Let me tell you a little story about when a woman loves. And I’m not talking about that melodramatic kind that fuels off insecurities and is easily mistaken as “passion”. The ones who obsessively text and call 99 gazillion times to show that she loves you. I’m not talking about the love of wives portrayed on reality shows. Then angry ones, the criers. That’s a whole other level of “love” I’m not going to get into.
I’m talking about the ones who love for real. The ones who hold back their tears and face each day with their heads held high. The ones who pack you diapers, Boost Plus supplements, snacks and insulin every time you leave the house. The ones who bathe you, dress you, feed you and stay by your side just so you never have to know what it feels like to be alone. The ones who give up their lives. I’m talking about the ones who watch you lose yourself, but stay. The ones who are suffering, but stay. The ones exerting every ounce of their physical, mental and emotional strengths but find a way to recharge by morning.
She’s the wife of a Vietnam War Veteran suffering from Alzheimer’s. They met when she was 18, he was 21 and fresh out of the service. She was the secretary where he got a job. She pulled out a large, rectangular shadow box she made for him filled with his medals and photos. “Now isn’t he the most handsome Navy Seal you’ve ever seen?” she asked. She remains so madly in love with him. I could tell by the tone in her voice, the tears in her eyes.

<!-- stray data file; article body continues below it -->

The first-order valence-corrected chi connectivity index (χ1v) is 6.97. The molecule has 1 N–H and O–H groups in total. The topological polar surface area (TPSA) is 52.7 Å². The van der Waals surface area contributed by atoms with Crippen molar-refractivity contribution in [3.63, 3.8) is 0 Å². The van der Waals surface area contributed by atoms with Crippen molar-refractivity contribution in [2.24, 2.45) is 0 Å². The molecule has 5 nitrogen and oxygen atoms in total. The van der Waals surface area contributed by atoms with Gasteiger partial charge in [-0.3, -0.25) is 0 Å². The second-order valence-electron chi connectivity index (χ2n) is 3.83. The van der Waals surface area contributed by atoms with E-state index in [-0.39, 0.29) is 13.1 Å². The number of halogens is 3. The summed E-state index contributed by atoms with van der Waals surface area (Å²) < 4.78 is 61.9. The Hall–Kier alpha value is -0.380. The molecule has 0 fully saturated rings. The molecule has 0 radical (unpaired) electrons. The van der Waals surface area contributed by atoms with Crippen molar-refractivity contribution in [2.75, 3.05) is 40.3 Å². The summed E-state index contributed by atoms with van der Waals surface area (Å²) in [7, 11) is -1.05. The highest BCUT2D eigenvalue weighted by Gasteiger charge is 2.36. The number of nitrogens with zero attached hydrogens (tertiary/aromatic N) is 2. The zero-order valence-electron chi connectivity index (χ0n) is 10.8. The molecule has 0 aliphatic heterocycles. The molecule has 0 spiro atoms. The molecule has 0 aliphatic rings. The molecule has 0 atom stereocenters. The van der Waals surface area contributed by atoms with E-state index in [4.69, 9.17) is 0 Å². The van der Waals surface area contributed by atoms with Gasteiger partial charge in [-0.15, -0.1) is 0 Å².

She was giving it her all, this “War Wife”. She had her own health issues, grandchildren to watch over, a house to upkeep, a social life to maintain…but she always put him first. Without question, without hesitation. This man…this Veteran…is less than a fraction of who he once was. “No I don’t. Milk. It’s milk”, he would inappropriately interject. We weren’t talking about milk, but she would calmly agree with him anyway. To show that she still hears him, still understands him. And he would carry on shining his black Velcro shoes with a spoon.
“Of course I want him to live for a long time, but not like this”, she admitted. I heard her heart crack when she said this, as much as I felt the overwhelming weight of guilt as she said it. I admired her for saying this. Because it takes a strong woman to love that intensely but also know when to let go.
Today I witnessed the immensity of a woman’s love. It was 16 degrees Fahrenheit with a negative 24-degree windchill. In a picture perfect brick home in the countryside of Michigan. It…was a Friday.